Via Umberto I is not as impressive as Corso Italia, but it is one of the main commercial streets full of shops, cafés and restaurants (mainly at its western half).
It is here, though, at this point opposite the Villa main entrance, that we meet the most important “tourist attraction” of Via Umberto I: Savia, the most historic and famous Pasticceria (since 1897). This pasticceria offers all the typical sicilian dolci like: Cassata Siciliana, Frutta martorana, Olivette, Cannoli alla ricotta, Torta alle mandorle, Torta Savoia, etc. Savia is a must, even though staff is not very polite (if not rude). There is a small sitting room inside and a bigger one outside on Via Etnea. This is the place to sit with a glass of granita and a warm brioche and watch people pass by.
The square defined by Via Umberto I, Via Romeo, Via Pacini and Via Etnea is a very vivid area for food and nightlife. The center of the area is Via Santa Filomena (the first parallel to Via Etnea on the east) which is beautifully decorated and lit. Beautiful restaurants and bars, one next to the other, are ready to cater everyone’s culinary needs.
There is even a small bookstore on Via Santa Filomena, "Libreria Vicolo Stretto", which stays open till late to escort your night out!
I recommend to have your dinner at the “Polpetteria” for tasty and juice meatballs or other more typical Sicilian dishes. Then have your dessert at “Blanc A Manger”, located just opposite from Polpetteria, and finish your evening at “Mr Hyde Irish Pub”. Of course, the choices are many more that just these places: just choose the shop that looks nice to you and step in. I am sure you will not be disappointed at all.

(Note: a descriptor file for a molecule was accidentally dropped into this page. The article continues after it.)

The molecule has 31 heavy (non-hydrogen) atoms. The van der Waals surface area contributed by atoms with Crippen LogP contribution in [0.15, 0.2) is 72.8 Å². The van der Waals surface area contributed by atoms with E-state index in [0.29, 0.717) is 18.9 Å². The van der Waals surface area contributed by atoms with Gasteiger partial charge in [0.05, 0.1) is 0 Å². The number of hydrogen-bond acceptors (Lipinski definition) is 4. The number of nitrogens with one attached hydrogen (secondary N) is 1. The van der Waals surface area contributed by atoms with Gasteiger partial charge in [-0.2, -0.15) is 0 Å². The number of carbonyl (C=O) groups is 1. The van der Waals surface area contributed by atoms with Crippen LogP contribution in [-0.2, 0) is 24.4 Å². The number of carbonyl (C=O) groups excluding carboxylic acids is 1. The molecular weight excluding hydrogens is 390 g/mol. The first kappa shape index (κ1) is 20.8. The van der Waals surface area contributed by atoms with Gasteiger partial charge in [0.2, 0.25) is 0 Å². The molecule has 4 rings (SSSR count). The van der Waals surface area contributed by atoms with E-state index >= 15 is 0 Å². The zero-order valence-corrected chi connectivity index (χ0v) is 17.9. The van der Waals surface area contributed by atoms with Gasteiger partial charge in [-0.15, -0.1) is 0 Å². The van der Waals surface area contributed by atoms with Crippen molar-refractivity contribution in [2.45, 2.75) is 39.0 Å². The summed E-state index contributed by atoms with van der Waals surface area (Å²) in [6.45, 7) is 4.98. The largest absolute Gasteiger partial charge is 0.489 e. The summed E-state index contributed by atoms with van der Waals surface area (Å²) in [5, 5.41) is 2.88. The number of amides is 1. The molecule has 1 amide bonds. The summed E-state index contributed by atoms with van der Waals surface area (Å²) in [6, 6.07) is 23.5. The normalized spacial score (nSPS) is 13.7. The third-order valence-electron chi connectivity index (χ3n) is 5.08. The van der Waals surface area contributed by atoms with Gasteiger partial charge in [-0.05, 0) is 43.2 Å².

On the parallel street to the east of Via Santa Filomena, on Via Filippo Corridoni stands the beautifully restored art deco theater, the “Odeon Cinema Theater”, which was designed by Carmelo Aloisi. The opening of the theater took place on the 11 March 1932 with the 1931 Alfred Santell film “Daddy Long Legs” with Janet Gaynor and Warner Baxter.
walk no 2
Via Etnea is one of the two main streets of the historic center of Catania (the other is Via Vittorio Emanuele II - see Walk No 4) and certainly the most visited and walked. It runs in the south-north direction, has a straight line and is about 2.8 kilometers long. It goes from Piazza del Duomo to the Tondo Gioeni. Even though the street is very long only the lower half (south of Villa Bellini park) of it is of any interest to the tourists.
Via Etnea emerged only at the end of the seventeenth century following the disastrous earthquake of 11 January 1693. The earthquake levelled almost the whole city of Catania and under the wreckage perished about two-thirds of its inhabitants. The Duke of Camastra, sent by the viceroy with the mandate to oversee the reconstruction of the city, decided to trace the new roads according to orthogonal directions starting from the cathedral that was one of the few buildings not completely destroyed.
Thus, a road was created that runs from the cathedral towards Mount Etna and a road that crossed it with east-west route (what is today Via Vittorio Emanuele II). Via Etnea was born. The street was called Via Duca di Uzeda, in honor of the viceroy of the time. Over the centuries its name changed to Via Stesicorea and finally to the current Via Etnea as the road heads towards Mount Etna. The road was then only about seven hundred meters long and ended in the current Piazza Stesicoro, then called Porta di Aci, as here located one of the gates of the city of Catania.
The perpendicular road, now Via Vittorio Emanuele II, was called Via Lanza and later Corso and finally in the 19th century it took its present name.
The buildings that were built along the two roads were built in the Sicilian baroque style by the architects Giovanni Battista Vaccarini and Francesco Battaglia. Along the Via Etnea were built seven churches starting from the cathedral located in Piazza Duomo and many palaces of the Catanese nobility and public buildings were built: starting from Piazza Duomo, you will find the Palazzo degli Elefanti, what is today the City Hall. Piazza del Duomo and its buildings are described in 'walk no3'.